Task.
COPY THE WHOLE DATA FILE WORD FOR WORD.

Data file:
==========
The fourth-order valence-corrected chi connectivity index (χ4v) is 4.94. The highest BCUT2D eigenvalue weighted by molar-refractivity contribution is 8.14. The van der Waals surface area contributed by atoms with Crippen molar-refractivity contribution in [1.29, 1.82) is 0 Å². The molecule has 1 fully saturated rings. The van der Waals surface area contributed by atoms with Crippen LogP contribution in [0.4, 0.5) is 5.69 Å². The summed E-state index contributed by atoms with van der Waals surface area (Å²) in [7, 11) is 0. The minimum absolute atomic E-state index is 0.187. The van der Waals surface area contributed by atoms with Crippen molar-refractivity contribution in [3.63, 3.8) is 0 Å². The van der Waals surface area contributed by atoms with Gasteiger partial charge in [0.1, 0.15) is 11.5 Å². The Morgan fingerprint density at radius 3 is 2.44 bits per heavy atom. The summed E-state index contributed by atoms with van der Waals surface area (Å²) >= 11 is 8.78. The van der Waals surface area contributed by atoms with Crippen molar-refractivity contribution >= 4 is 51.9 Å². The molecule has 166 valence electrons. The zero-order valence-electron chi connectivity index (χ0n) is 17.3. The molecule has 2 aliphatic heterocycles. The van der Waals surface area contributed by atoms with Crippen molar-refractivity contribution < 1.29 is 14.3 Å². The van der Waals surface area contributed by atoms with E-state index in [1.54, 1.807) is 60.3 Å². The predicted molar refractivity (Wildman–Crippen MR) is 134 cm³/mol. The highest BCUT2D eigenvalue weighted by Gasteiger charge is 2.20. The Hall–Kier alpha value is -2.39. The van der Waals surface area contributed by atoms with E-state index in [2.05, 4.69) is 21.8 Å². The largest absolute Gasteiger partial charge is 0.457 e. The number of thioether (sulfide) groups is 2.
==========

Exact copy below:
The fourth-order valence-corrected chi connectivity index (χ4v) is 4.94. The highest BCUT2D eigenvalue weighted by molar-refractivity contribution is 8.14. The van der Waals surface area contributed by atoms with Crippen molar-refractivity contribution in [1.29, 1.82) is 0 Å². The molecule has 1 fully saturated rings. The van der Waals surface area contributed by atoms with Crippen LogP contribution in [0.4, 0.5) is 5.69 Å². The summed E-state index contributed by atoms with van der Waals surface area (Å²) in [7, 11) is 0. The minimum absolute atomic E-state index is 0.187. The van der Waals surface area contributed by atoms with Crippen molar-refractivity contribution in [3.63, 3.8) is 0 Å². The van der Waals surface area contributed by atoms with Gasteiger partial charge in [0.1, 0.15) is 11.5 Å². The Morgan fingerprint density at radius 3 is 2.44 bits per heavy atom. The summed E-state index contributed by atoms with van der Waals surface area (Å²) >= 11 is 8.78. The van der Waals surface area contributed by atoms with Crippen molar-refractivity contribution >= 4 is 51.9 Å². The molecule has 166 valence electrons. The zero-order valence-electron chi connectivity index (χ0n) is 17.3. The molecule has 2 aliphatic heterocycles. The van der Waals surface area contributed by atoms with Crippen molar-refractivity contribution < 1.29 is 14.3 Å². The van der Waals surface area contributed by atoms with E-state index in [1.54, 1.807) is 60.3 Å². The predicted molar refractivity (Wildman–Crippen MR) is 134 cm³/mol. The highest BCUT2D eigenvalue weighted by Gasteiger charge is 2.20. The Hall–Kier alpha value is -2.39. The van der Waals surface area contributed by atoms with E-state index in [2.05, 4.69) is 21.8 Å². The largest absolute Gasteiger partial charge is 0.457 e. The number of thioether (sulfide) groups is 2.